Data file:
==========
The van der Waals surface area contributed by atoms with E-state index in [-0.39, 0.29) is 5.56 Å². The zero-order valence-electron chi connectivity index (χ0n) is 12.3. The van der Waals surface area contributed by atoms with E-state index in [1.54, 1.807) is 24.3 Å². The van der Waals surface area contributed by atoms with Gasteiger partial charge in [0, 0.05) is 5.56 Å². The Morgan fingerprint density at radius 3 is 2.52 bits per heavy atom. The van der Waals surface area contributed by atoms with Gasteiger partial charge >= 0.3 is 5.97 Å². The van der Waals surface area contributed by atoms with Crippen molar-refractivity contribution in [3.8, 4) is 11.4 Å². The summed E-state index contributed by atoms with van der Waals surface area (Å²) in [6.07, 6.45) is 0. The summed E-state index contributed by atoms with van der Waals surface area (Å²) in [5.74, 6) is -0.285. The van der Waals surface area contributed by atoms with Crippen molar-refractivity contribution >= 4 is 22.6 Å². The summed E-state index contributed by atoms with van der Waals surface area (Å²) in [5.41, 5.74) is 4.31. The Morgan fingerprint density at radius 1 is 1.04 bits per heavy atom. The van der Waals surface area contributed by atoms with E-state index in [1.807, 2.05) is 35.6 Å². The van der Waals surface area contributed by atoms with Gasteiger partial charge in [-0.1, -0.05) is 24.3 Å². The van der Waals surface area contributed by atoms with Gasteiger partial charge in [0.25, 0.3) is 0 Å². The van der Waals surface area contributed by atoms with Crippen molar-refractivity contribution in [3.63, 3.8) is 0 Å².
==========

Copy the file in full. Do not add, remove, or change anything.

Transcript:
The van der Waals surface area contributed by atoms with E-state index in [-0.39, 0.29) is 5.56 Å². The zero-order valence-electron chi connectivity index (χ0n) is 12.3. The van der Waals surface area contributed by atoms with E-state index in [1.54, 1.807) is 24.3 Å². The van der Waals surface area contributed by atoms with Gasteiger partial charge in [0, 0.05) is 5.56 Å². The Morgan fingerprint density at radius 3 is 2.52 bits per heavy atom. The van der Waals surface area contributed by atoms with Gasteiger partial charge >= 0.3 is 5.97 Å². The van der Waals surface area contributed by atoms with Crippen molar-refractivity contribution in [3.8, 4) is 11.4 Å². The summed E-state index contributed by atoms with van der Waals surface area (Å²) in [6.07, 6.45) is 0. The summed E-state index contributed by atoms with van der Waals surface area (Å²) in [5.74, 6) is -0.285. The van der Waals surface area contributed by atoms with Crippen molar-refractivity contribution >= 4 is 22.6 Å². The summed E-state index contributed by atoms with van der Waals surface area (Å²) in [5.41, 5.74) is 4.31. The Morgan fingerprint density at radius 1 is 1.04 bits per heavy atom. The van der Waals surface area contributed by atoms with E-state index in [1.807, 2.05) is 35.6 Å². The van der Waals surface area contributed by atoms with Gasteiger partial charge in [-0.1, -0.05) is 24.3 Å². The van der Waals surface area contributed by atoms with Gasteiger partial charge in [0.25, 0.3) is 0 Å². The van der Waals surface area contributed by atoms with Crippen molar-refractivity contribution in [3.63, 3.8) is 0 Å².